Disability and functioning in primary and secondary hip osteoarthritis in Benin

African Journal of Disability


 
 
Field Value
 
Title Disability and functioning in primary and secondary hip osteoarthritis in Benin
 
Creator Assogba, Todègnon F. Niama-Natta, Didier D. Kpadonou, Toussaint G. Lawson, Teefany Mahaudens, Philippe Detrembleur, Christine
 
Subject Disability; rehabilitation science hip osteoarthritis; pain; gait speed; quality of life; Africa
Description Background: In Africa, primary hip osteoarthritis seems to be less frequent than in Europe. Sickle cell disease is responsible for aseptic osteonecrosis of the femoral head associated with secondary hip osteoarthritis. Very little evidence is available on the influence of aetiology (primary and secondary) and radiographic status on pain and disability in a Beninese population with hip osteoarthritis.Objectives: The aim of this study was to compare the impacts of aetiology and radiographic status on pain, disability and quality of life in a Beninese population with hip osteoarthritis.Method: This was a descriptive cross-sectional study, including participants recruited in the Clinic of Physical Medicine and Rehabilitation at the National Teaching Hospital in Cotonou.Assessment was based on the International Classification of Functioning, Disability and Health model. The main outcomes were severity of osteoarthritis, pain, range of motion, muscle strength, gait speed and quality of life. Statistical comparisons between the aetiologies were performed using a t-test or rank sum test. One-way analysis of variance was used to test the effect of radiographic status.Results: Forty-nine participants (26 women and 23 men; mean age [standard deviation] 40.5 [17.9] years) were recruited. According to the aetiology (59.2% and 40.8% of primary and secondary osteoarthritis, respectively), there were no significant differences for any of the outcomes. Grades I, II, III and IV osteoarthritis were observed in 22.4%, 14.3%, 26.5% and 36.7% of the participants, respectively. Participants with grade IV osteoarthritis were more affected than those with grades I, II and III based on the Kellgren and Lawrence classification.Conclusion: Aetiology did not influence pain, gait speed or quality of life. Participants with grade IV osteoarthritis had more pain, were more limited in walking and had a more impaired quality of life.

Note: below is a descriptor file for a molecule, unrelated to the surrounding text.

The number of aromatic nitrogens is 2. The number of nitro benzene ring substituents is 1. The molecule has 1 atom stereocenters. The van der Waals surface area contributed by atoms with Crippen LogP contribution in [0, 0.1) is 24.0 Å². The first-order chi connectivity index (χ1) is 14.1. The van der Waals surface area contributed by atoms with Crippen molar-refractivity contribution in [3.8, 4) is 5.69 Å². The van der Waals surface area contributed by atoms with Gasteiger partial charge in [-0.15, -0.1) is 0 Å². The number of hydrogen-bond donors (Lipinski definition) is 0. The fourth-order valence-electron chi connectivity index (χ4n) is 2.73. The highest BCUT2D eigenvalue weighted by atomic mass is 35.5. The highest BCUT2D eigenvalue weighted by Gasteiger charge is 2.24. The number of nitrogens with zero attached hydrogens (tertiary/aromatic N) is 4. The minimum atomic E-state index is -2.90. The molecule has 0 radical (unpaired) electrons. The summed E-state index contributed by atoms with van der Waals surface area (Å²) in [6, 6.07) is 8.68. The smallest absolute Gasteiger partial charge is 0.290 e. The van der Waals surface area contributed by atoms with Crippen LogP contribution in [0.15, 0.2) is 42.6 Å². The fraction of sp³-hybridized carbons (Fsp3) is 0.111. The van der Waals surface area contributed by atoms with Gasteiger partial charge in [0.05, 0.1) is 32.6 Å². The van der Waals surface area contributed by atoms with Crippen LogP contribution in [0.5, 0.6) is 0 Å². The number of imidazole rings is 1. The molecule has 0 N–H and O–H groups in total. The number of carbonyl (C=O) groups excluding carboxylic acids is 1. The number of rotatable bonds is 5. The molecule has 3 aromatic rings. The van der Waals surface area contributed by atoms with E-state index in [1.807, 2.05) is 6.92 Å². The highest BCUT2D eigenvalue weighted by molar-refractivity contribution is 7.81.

Publisher AOSIS
 
Contributor
Date 2020-11-12
 
Type info:eu-repo/semantics/article info:eu-repo/semantics/publishedVersion — —
Format text/html application/epub+zip text/xml application/pdf
Identifier 10.4102/ajod.v9i0.675
 
Source African Journal of Disability; Vol 9 (2020); 14 pages 2226-7220 2223-9170
 
Language eng
 
Relation https://ajod.org/index.php/ajod/article/view/675/1443 https://ajod.org/index.php/ajod/article/view/675/1442 https://ajod.org/index.php/ajod/article/view/675/1444 https://ajod.org/index.php/ajod/article/view/675/1441
 
Coverage Africa October 2018-April 2019 —
Rights Copyright (c) 2020 Todègnon F. Assogba, Didier D. Niama-Natta, Toussaint G. Kpadonou, Teefany Lawson, Philippe Mahaudens, Christine Detrembleur https://creativecommons.org/licenses/by/4.0